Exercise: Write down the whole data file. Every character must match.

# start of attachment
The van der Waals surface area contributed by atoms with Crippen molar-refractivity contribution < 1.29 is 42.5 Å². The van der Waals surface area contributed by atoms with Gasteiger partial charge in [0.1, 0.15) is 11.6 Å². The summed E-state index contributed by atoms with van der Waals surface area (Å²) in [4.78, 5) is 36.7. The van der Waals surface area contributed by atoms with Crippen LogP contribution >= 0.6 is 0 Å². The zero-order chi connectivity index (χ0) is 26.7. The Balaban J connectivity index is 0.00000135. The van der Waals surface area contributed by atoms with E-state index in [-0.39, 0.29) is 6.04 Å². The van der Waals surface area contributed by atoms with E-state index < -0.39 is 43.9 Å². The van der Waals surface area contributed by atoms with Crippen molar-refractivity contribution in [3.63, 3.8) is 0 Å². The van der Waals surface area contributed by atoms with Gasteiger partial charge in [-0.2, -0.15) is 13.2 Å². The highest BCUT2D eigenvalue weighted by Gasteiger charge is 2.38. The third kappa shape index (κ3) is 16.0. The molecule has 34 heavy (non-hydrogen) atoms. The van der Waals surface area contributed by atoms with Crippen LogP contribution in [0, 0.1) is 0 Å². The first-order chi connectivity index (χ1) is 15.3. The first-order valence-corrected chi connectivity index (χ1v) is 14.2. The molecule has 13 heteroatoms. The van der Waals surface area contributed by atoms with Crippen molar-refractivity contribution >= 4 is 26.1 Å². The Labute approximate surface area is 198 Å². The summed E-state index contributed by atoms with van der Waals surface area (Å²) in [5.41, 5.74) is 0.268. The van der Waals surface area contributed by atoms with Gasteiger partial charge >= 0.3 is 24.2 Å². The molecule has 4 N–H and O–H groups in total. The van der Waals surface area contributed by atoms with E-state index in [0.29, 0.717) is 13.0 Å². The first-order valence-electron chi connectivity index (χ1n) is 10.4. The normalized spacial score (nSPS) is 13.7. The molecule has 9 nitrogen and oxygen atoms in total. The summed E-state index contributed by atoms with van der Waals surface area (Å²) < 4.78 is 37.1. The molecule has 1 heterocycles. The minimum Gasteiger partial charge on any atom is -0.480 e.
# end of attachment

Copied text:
The van der Waals surface area contributed by atoms with Crippen molar-refractivity contribution < 1.29 is 42.5 Å². The van der Waals surface area contributed by atoms with Gasteiger partial charge in [0.1, 0.15) is 11.6 Å². The summed E-state index contributed by atoms with van der Waals surface area (Å²) in [4.78, 5) is 36.7. The van der Waals surface area contributed by atoms with Crippen LogP contribution >= 0.6 is 0 Å². The zero-order chi connectivity index (χ0) is 26.7. The Balaban J connectivity index is 0.00000135. The van der Waals surface area contributed by atoms with E-state index in [-0.39, 0.29) is 6.04 Å². The van der Waals surface area contributed by atoms with E-state index < -0.39 is 43.9 Å². The van der Waals surface area contributed by atoms with Crippen molar-refractivity contribution in [3.63, 3.8) is 0 Å². The van der Waals surface area contributed by atoms with Gasteiger partial charge in [-0.2, -0.15) is 13.2 Å². The highest BCUT2D eigenvalue weighted by Gasteiger charge is 2.38. The third kappa shape index (κ3) is 16.0. The molecule has 34 heavy (non-hydrogen) atoms. The van der Waals surface area contributed by atoms with Crippen LogP contribution in [0, 0.1) is 0 Å². The first-order chi connectivity index (χ1) is 15.3. The first-order valence-corrected chi connectivity index (χ1v) is 14.2. The molecule has 13 heteroatoms. The van der Waals surface area contributed by atoms with Crippen molar-refractivity contribution >= 4 is 26.1 Å². The Labute approximate surface area is 198 Å². The summed E-state index contributed by atoms with van der Waals surface area (Å²) in [5.41, 5.74) is 0.268. The van der Waals surface area contributed by atoms with Gasteiger partial charge >= 0.3 is 24.2 Å². The molecule has 4 N–H and O–H groups in total. The van der Waals surface area contributed by atoms with E-state index in [0.29, 0.717) is 13.0 Å². The first-order valence-electron chi connectivity index (χ1n) is 10.4. The normalized spacial score (nSPS) is 13.7. The molecule has 9 nitrogen and oxygen atoms in total. The summed E-state index contributed by atoms with van der Waals surface area (Å²) < 4.78 is 37.1. The molecule has 1 heterocycles. The minimum Gasteiger partial charge on any atom is -0.480 e.